Internet shops web design based on customer tests
Every web designer and e-commerce customer knows what a good e-commerce needs to have: a shopping basket, buttons for adding items, products lists organised by categories and a search engine. A payment process will also need to be set up, which may or may not require prior registration and, once the shopping process is finished, an automated email sent to customers with the shopping details.
Many websites make what should be simple more complicated , and sometimes their innovation is not focused on being more useful or, even worse, they do not accept that the standard model could be valid for their product line or for their customers.
Reality tells us that, if there were answers to every question people made about e-commerce, small companies would not have any space on the Internet, but this is not the case, and SMEs capture a larger share of the Internet market than might be expected. We all have a premise in mind: we all would like conversions to sales to be as high as possible.
There are no shortage of people with an in-depth knowledge of purchasing behaviours, particularly of online channels and also of the relationship between design and marketing. Although we do have access to this knowledge, no-one has a magical formula that always works.
It is important to bear in mind that selling cakes, bathroom furniture or holidays are not the same thing (whether or not they are perishable products is not the only difference). The web management needs are not the same, the people you will need to deal with are going to be different and also the customer’s expectations. Every company needs a bespoke e-commerce solution.
There are many answers based on research, experience…but most decisions about design are based on personal preferences or expectations rather than facts. This is why at Imaginanet we decided to integrate experimenting with solutions into our content management system.
Now, let’s imagine we have just started an e-commerce business.
Some typical questions would be:
Which promotions have generated more income: 2 for 1 promo, 20% discount or free delivery?
Which colour combinations help to sell most products?
How many links to related products should there be on every product card? Would 3 or 10 be tetter?
Does using large images produce better sales results than medium ones?
The answer to most of these question will be “It depends”. It depends on our customer’s profile, on the product or service we are offering, and on many other factors. There is not a definite answer to each question.
Not very long ago, e-commerce sites tended to imitate Amazon on the basis that “if it works for Amazon, it will also work for us”, but buying books is not the same as booking your holiday or looking for new furniture for your house. Increasingly, customers are looking for virtual user-experiences that are more more closely aligned with the product or service they are looking for, and are less willing to tolerate a mediocre level of usability and design. In addition, we need to bear in mind that the customer does not have any particular sense of obligation or commitment to our e-commerce site.
All this has led us to focus on researching and developing tools that make it possible to experiment. In this way, we can provide two different interfaces for a website (one with more adverts, and the other with fewer, for example), and we can present them to users in a random way and thus measure the popularity and effectiveness of each using values such as length of visit, sales completed, most popular orders, etc.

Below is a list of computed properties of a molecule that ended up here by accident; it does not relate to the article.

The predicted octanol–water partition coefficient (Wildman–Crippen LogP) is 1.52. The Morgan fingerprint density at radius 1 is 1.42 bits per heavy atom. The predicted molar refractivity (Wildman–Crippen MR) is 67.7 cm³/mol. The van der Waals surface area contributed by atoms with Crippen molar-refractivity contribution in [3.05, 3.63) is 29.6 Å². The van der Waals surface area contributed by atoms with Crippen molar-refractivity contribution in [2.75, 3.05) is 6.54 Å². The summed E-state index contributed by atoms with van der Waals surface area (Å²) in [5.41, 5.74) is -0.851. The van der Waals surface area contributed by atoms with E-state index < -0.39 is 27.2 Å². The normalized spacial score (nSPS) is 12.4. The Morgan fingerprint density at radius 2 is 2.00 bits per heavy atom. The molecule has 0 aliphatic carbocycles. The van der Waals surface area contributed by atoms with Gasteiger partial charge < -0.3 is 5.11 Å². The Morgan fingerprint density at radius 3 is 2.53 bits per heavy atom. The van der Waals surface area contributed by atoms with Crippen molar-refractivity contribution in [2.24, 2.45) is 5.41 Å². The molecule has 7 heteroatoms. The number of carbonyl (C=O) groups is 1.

Creating two different interfaces is not something new, as many web design companies are offering it already. Our innovation lies in being able to experiment with the same tools that are being used daily on the website. All the data relates to benefits, which at the end of the test period will allow us to know with certainty whether the colour green works better than white for sales, for example.
For us, experimentation is a technique to be applied which enables us to enter into a dynamic of continuous improvement instead of that of annual re-design, where you could risk discarding precisely those design features which were actually working well.
We can also identify the exact point in the purchasing or payment process where the user moves backwards or withdraws, as well as assessing the most common error points. Rather than looking for these less efficient areas of the web, we can target these for you, enabling you to focus on re-designing them or improving the content.
Experimenting with design and usability translates to being able to make better decisions, based on customers instead of personal preferences. Questions about what product descriptions should be like or whether the payment process should be done in 3 or 7 pages are not immovable. What could be better than being able to choose the method, design and performance that works best for your particular clients, and if doing tests is easy, this allows time to make changes.
In our opinion, if the decisions concerning design and functionality are not based on experimentation and market research, the results will never be exceptional. In those cases where problems with the design are suspected, or where it could be better or more efficient, systematic testing is needed so that the results can provide more accurate confirmation of what the problem is and where the solutions lies.
Web design, usability and natural positioning within search engines
We combine attractive web design for users, simple web browsing, where customers can easily find what they are looking for, with coherence with the company brand image.We have managed a large number of successful e-commerce projects, and in each of them we have adapted our skills in order to meet the client’s needs.